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Descripción de editorial
In his first cookbook, Food Network star, Tyler Florence prepares you to cook for any occasion with recipes that range from dinner with friends to table for two and from one pot wonders to cocktail parties all featuring his signature bold, irresistible, real flavors.
With a culinary sensibility refined in some of New York’s most high-profile restaurants, and a down-home practicality gained as the cooking guru of Food 911, Tyler cooks food that’s fresh, flavorful, and totally doable. In Tyler Florence’s Real Kitchen, he’ll show you how to cook simple meals that taste amazing, from comfort-food to classics to vibrantly new dishes.
Tyler’s first cookbook stays true to his cooking philosophy—use great, simple ingredients and let the natural flavors speak for themselves. He offers can’t-miss recipes for all the crowd-pleasing dishes that you crave—cold fried chicken, a perfect meatloaf, or drop-dead lasagna. Tyler’s bold, uncomplicated style even makes sophisticated food easy, with recipes like Pan-Roasted Sirloin with Arugula, Sweet Peppers, and Olive Salad or Steamed Mussels with Saffron and Tomato. He’ll show you how to get a great meal from the grocery bag to the table with the least fuss and the most flavor, or how to throw a barbecue with the best burgers (spiced up with horseradish and Havarti cheese) that your friends have ever had. From weekend brunch (including Soft Scrambled Eggs with Salmon and Avocado and an assortment of dim sum) to quick weeknight dinners for two (like Hong Kong Crab Cakes with Baby Bok Choy), and a selection of great party food and cocktails, this is a cookbook you’ll use again and again for every occasion.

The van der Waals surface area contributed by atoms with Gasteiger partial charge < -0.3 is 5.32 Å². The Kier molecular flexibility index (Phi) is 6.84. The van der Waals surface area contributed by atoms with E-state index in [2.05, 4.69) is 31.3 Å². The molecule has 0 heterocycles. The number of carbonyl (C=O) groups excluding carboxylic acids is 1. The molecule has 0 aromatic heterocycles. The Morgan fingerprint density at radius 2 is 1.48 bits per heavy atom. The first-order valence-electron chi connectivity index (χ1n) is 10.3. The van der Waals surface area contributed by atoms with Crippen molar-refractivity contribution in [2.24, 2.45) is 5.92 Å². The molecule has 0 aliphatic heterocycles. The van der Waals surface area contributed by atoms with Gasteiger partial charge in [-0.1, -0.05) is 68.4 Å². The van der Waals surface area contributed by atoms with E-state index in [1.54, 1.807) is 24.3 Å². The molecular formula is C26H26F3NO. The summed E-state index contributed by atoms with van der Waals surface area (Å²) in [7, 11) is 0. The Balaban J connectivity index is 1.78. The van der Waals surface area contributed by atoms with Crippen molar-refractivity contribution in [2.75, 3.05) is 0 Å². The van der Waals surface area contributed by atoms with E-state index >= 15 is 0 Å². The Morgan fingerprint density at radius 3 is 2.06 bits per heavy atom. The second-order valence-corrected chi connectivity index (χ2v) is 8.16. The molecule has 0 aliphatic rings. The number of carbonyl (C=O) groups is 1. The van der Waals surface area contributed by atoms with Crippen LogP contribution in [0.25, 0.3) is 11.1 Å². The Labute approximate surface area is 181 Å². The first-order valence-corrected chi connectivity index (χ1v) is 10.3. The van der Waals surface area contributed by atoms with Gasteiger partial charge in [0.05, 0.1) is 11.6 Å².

With helpful notes on essential pantry staples and a list of the kitchen equipment you really need, Tyler Florence’s Real Kitchen is a fresh, creative exploration of just how fun (and delicious) your cooking can be.
In what seems to be a bid to become a U.S. version of Naked Chef Jamie Oliver, Florence (who was chef at New York's Cafeteria and hosts his own cooking show) aims for a casual attitude. While organization is loose amorphous chapters on backyard cookouts and "Dinner for Two" sit side-by-side with highly focused ones on making your own sushi many of the recipes themselves are clever. Sage-Roasted Pork Tenderloin with Dried Plum Sauce features a tasty sauce made with red wine and prunes cooked until soft, and Roasted Sweet Potatoes with Miso, Orange, and Sesame would make a great snack as well as a tasty side dish. The author darts from one subject to the next and often combines flavors unexpectedly, as in Grilled Salmon with Watermelon and Black Olive Salad and Horseradish Burgers with Havarti and Tomato Remoulade. Sometimes Florence's claims that the best cooking is easy, casual and quick are belied by recipes such as the one for Blue Cheese Souffl with Chamomile-Fig Compote that requires creation of a b chamel sauce, not to mention the notoriously tricky souffl s themselves. Florence's tone is light throughout, but readers may be turned off by airy pronouncements ("It's often been my experience that many of the cleanest, best flavors are very simple ones") that under closer inspection are fairly meaningless. Others may roll their eyes at his off-color or immature remarks (a man of Thai ethnicity "pulls out a karate move" when asked to share a recipe; the flavors of a Green Curry Chicken are "mental").